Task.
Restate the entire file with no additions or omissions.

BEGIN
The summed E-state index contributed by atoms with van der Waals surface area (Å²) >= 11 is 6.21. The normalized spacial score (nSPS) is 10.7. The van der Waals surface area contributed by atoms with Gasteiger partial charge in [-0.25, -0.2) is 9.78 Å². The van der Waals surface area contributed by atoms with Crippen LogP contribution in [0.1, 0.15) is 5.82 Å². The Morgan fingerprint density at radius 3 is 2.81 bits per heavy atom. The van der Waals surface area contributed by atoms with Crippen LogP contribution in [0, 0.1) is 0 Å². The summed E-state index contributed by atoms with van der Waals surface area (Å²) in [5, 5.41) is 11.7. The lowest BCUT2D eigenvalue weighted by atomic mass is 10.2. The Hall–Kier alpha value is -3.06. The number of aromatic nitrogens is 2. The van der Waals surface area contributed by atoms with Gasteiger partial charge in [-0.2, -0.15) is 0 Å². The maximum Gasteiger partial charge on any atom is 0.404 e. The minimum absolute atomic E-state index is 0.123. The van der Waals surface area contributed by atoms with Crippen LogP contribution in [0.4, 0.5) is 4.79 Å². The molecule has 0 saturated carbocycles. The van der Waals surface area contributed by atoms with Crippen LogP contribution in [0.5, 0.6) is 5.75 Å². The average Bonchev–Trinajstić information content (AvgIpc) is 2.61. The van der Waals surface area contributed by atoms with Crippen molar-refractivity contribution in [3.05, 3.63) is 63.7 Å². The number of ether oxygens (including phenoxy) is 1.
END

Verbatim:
The summed E-state index contributed by atoms with van der Waals surface area (Å²) >= 11 is 6.21. The normalized spacial score (nSPS) is 10.7. The van der Waals surface area contributed by atoms with Gasteiger partial charge in [-0.25, -0.2) is 9.78 Å². The van der Waals surface area contributed by atoms with Crippen LogP contribution in [0.1, 0.15) is 5.82 Å². The Morgan fingerprint density at radius 3 is 2.81 bits per heavy atom. The van der Waals surface area contributed by atoms with Crippen LogP contribution in [0, 0.1) is 0 Å². The summed E-state index contributed by atoms with van der Waals surface area (Å²) in [5, 5.41) is 11.7. The lowest BCUT2D eigenvalue weighted by atomic mass is 10.2. The Hall–Kier alpha value is -3.06. The number of aromatic nitrogens is 2. The van der Waals surface area contributed by atoms with Gasteiger partial charge in [-0.2, -0.15) is 0 Å². The maximum Gasteiger partial charge on any atom is 0.404 e. The minimum absolute atomic E-state index is 0.123. The van der Waals surface area contributed by atoms with Crippen LogP contribution in [0.4, 0.5) is 4.79 Å². The molecule has 0 saturated carbocycles. The van der Waals surface area contributed by atoms with Crippen LogP contribution in [0.5, 0.6) is 5.75 Å². The average Bonchev–Trinajstić information content (AvgIpc) is 2.61. The van der Waals surface area contributed by atoms with Crippen molar-refractivity contribution in [3.05, 3.63) is 63.7 Å². The number of ether oxygens (including phenoxy) is 1.